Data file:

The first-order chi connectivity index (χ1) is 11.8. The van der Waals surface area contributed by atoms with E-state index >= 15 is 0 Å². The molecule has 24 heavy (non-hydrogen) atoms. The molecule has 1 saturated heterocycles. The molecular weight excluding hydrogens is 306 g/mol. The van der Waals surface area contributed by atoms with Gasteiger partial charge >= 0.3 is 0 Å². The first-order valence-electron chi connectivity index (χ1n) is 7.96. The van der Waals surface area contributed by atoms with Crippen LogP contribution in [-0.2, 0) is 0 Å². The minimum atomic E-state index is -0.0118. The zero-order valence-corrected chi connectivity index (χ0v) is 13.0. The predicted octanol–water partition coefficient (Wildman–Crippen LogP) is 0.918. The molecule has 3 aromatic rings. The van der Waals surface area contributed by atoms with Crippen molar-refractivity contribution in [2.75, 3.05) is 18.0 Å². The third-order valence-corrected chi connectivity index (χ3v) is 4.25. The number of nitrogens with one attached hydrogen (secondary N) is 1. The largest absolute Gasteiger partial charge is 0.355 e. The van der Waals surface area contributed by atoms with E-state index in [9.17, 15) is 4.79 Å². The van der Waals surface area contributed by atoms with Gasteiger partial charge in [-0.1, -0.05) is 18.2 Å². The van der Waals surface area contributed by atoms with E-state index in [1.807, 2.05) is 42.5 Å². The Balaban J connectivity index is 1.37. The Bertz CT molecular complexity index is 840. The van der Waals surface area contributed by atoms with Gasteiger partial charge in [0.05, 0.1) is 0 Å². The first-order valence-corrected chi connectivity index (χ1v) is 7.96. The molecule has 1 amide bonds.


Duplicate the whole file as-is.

The first-order chi connectivity index (χ1) is 11.8. The van der Waals surface area contributed by atoms with E-state index >= 15 is 0 Å². The molecule has 24 heavy (non-hydrogen) atoms. The molecule has 1 saturated heterocycles. The molecular weight excluding hydrogens is 306 g/mol. The van der Waals surface area contributed by atoms with Gasteiger partial charge >= 0.3 is 0 Å². The first-order valence-electron chi connectivity index (χ1n) is 7.96. The van der Waals surface area contributed by atoms with Crippen LogP contribution in [-0.2, 0) is 0 Å². The minimum atomic E-state index is -0.0118. The zero-order valence-corrected chi connectivity index (χ0v) is 13.0. The predicted octanol–water partition coefficient (Wildman–Crippen LogP) is 0.918. The molecule has 3 aromatic rings. The van der Waals surface area contributed by atoms with Crippen molar-refractivity contribution in [2.75, 3.05) is 18.0 Å². The third-order valence-corrected chi connectivity index (χ3v) is 4.25. The number of nitrogens with one attached hydrogen (secondary N) is 1. The largest absolute Gasteiger partial charge is 0.355 e. The van der Waals surface area contributed by atoms with E-state index in [9.17, 15) is 4.79 Å². The van der Waals surface area contributed by atoms with Gasteiger partial charge in [-0.1, -0.05) is 18.2 Å². The van der Waals surface area contributed by atoms with E-state index in [1.807, 2.05) is 42.5 Å². The Balaban J connectivity index is 1.37. The Bertz CT molecular complexity index is 840. The van der Waals surface area contributed by atoms with Gasteiger partial charge in [0.05, 0.1) is 0 Å². The first-order valence-corrected chi connectivity index (χ1v) is 7.96. The molecule has 1 amide bonds.